Another vinyl release which, for me, only exists as a promo CD in a chipboard cover, is Big Shadow Montana (HELEN SCARSDALE AGENCY HMS 020), an ethereal drone LP in two parts made by the team of BJ Nilsen and Stilluppsteypa. I’ve been slow to make any lasting emotional connection with the work of Icelandic experimenters Stilluppsteypa, but this monolithic mantra-like slow-spinner has enough layers of interest to warrant further delving, a task for which I sense I’ll need a pickaxe and a snow shovel. Hard to identify how this rich mix of vapour-trailing murmur-music was generated or assembled, but it seems analogue synths play a large part, spun together into a gossamer tapestry that stretches on for miles across vague terrains of whiteness. They must have done their editing with a set of miniature hairbrushes, so perfectly are the layered sounds elided like strands of silken hair. This LP is not as quietly wispy as Mirror used to be at their glacial high-point, nor as treacly as the current crop of American synth bands who are working hard to produce their personal reinterpretations of Alpha Centauri mixed with Klaus Schulze’s Cyborg. Inevitably in listening to it or writing about it, I suppose we’ll both be grasping for the usual basket of mixed metaphors that involve weather, landscapes, and empty skies. In fact, I already have. Released in April 2011. Official repro of the sleeve is here.

The Sea, The Sea

Coincidentally, ice and rock are photographed for the cover of The Earth In Play (QUIET WORLD FOURTEEN / FUNGAL 039), an item sent to us personally by Ian Holloway from Swansea. A collaboration with Darren Tate of Monos who provided the guitar, percussion and squeeze box music, the record was made from the piano and flute of Holloway, mixed with his recordings of the sea. You would hardly realise any of this from hearing the music, which is a serene and processed drone where such musical interludes as appear are heavily treated, minimal, ambient, and unobtrusive. Curiously divided into two tracks of five minutes and 30 minutes, it’s the album’s second track which contains the most development and evidence of patient hand-crafting; it moves along slowly from a warm and comforting tone to an atmosphere that is far less reassuring, with vague streaks of darkness appearing in the skies above, and a general air of uncertainty. Holloway reports “it took me about 8 months to get the mix how I wanted it and I’m very pleased with the end result”. Rightly so; it’s a finely-burnished piece where every nuanced sound carries weight, and means something to the overall effect. As ever, ecological sensitivity is the subtext of the work, and many of Holloway’s records exhibit this pleasingly ambivalent relationship with the environment.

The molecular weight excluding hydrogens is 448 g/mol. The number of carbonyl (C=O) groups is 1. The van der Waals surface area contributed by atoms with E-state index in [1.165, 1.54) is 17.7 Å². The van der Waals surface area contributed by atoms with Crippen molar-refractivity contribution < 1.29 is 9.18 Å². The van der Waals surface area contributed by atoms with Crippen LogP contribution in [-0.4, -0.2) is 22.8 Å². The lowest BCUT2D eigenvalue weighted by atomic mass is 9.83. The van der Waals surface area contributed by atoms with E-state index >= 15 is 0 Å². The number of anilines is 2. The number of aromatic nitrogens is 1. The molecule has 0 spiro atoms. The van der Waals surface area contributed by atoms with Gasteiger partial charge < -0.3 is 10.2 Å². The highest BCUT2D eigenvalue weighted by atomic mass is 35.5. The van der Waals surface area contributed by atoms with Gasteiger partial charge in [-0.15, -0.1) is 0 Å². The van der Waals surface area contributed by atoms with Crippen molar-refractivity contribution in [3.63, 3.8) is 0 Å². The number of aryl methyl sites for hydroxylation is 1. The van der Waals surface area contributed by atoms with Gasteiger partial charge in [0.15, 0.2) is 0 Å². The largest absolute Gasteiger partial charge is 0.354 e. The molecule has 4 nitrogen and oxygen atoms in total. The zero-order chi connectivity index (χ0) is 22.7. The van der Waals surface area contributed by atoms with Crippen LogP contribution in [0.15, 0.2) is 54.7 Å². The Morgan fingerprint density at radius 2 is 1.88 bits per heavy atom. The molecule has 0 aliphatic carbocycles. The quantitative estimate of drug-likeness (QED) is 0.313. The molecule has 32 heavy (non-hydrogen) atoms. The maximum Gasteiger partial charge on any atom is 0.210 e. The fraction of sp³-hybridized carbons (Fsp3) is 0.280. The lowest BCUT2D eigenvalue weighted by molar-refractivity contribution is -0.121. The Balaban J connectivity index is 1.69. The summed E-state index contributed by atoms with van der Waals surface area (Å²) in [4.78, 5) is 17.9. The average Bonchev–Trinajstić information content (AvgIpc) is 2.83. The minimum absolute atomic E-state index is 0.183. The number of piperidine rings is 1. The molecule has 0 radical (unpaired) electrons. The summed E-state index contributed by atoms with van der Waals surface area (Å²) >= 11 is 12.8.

The Spires of Pandemonium

Spire Hell Heap (DEBACLE RECORDS DBL 047) was released in July by Summon Thrull, who is the Seattle-based synth player Dustin Kochel who also performs as one third of Physical Demon. Their Hyperdrift CD from 2010 was a stirling example of nightmarish industrial noise, and Spire Hell Heap hits some of the same marks with its unstinting use of distortion, maltuned synths, brutal repetitions and percussive thuds, thumping and buffeting tape loops, and its peculiar air of imminent menace. However, Summon Thrull is also occasionally capable of tempering his blasts of foul weather with sweeter tones that peep through the smog and clouds like flashes of blue sky. Mostly though, he rules his domain with an iron fist and keeps his subjects oppressed under the heavy yoke of dreary noise. Despite psychedelic pastel shades of the cover art, this is a dark and grim album.

Cheezit, The Cops

Circumstantial Pestilence (MIND FLARE MEDIA MFM005) is the first CD release by Cheezface, an alter ego that conceals the name of Bryan Stancil, a man given to delivering uncompromising and confrontational near-naked live performances that involve assaulting the audience with extreme beat-based electronic noise, advancing his intentions still further with his use of a grotesque horror mask. Stancil is determined to prove that, when it comes to music software, there’s no pushing him around and he’ll willingly arm-wrestle any computer program in the house. The release comes with plenty of stinky cartoon artworks by Lou Rusconi, where he effectively remakes Breughel’s The Triumph of Death as a sick inverted Disney epic for the front cover, and gleefully spews out plenty of blood, death, fire and maggot-infested images elsewhere on the package. The track titles promise equal amounts of chaos-filled mayhem as they cheerfully rip through the usual taboos, fecal and urinary imagery to the fore, and while I didn’t find the music quite as wild or shocking as all the above might lead one to believe, there’s plenty of strong imagination on offer. The electronic sounds are ugly, sullen and grisly, the samples are sparingly used and actually quite witty with their scatological asides, the beats are programmed to deliver insane impossible tempos, and each piece keeps shifting direction and timbre with the restless energy of a school of hungry Piranha fish. 24 minutes of unkempt, ill-behaved oddness.

Towards Solitude


From April 2011, a recent piece of Hari Hardman Produkt is a cassette tape wrapped in a band of emery paper. Yooch. Not one for sensitive fingertips, and a nod to a nihilistic cultural strategy used knowingly for an LP by Durutti Column (LP wrapped in sandpaper) whose designers copied it from a Situationist art book by Guy Debord and Asger Jorn. Aim was to produce a book which would physically attack any other books shelved either side of it, gradually eroding them away. Live At Pino Mare (H023) is just two pieces of brutal minimalist monotony-noise in ten minutes. It will gradually erode away the listener. Hardman declares the music was “realised through Autnagogic Auditory Hallucinations”, thereby invoking everything from a La Monte Young dream-music to lucid dreaming techniques by way of sleep-learning, self-hypnosis, and psychedelic drugs. In all probability, such a strategy does not actually exist. I do not recommend you play this tape before nodding off last thing at night, nor to keep it under your pillow, as it may provoke sick nightmares. On the other hand it may also transmit a stream of valuable data and implant it directly into your cerebellum. The real Pino Mare is a popular seaside resort in Italy. I very much doubt if the music was actually recorded live at that endroit, as they don’t actually have a Butlins or equivalent venue, but perhaps Hari Hardman is capable of out-of-body experiences when inducing his own hallucinations.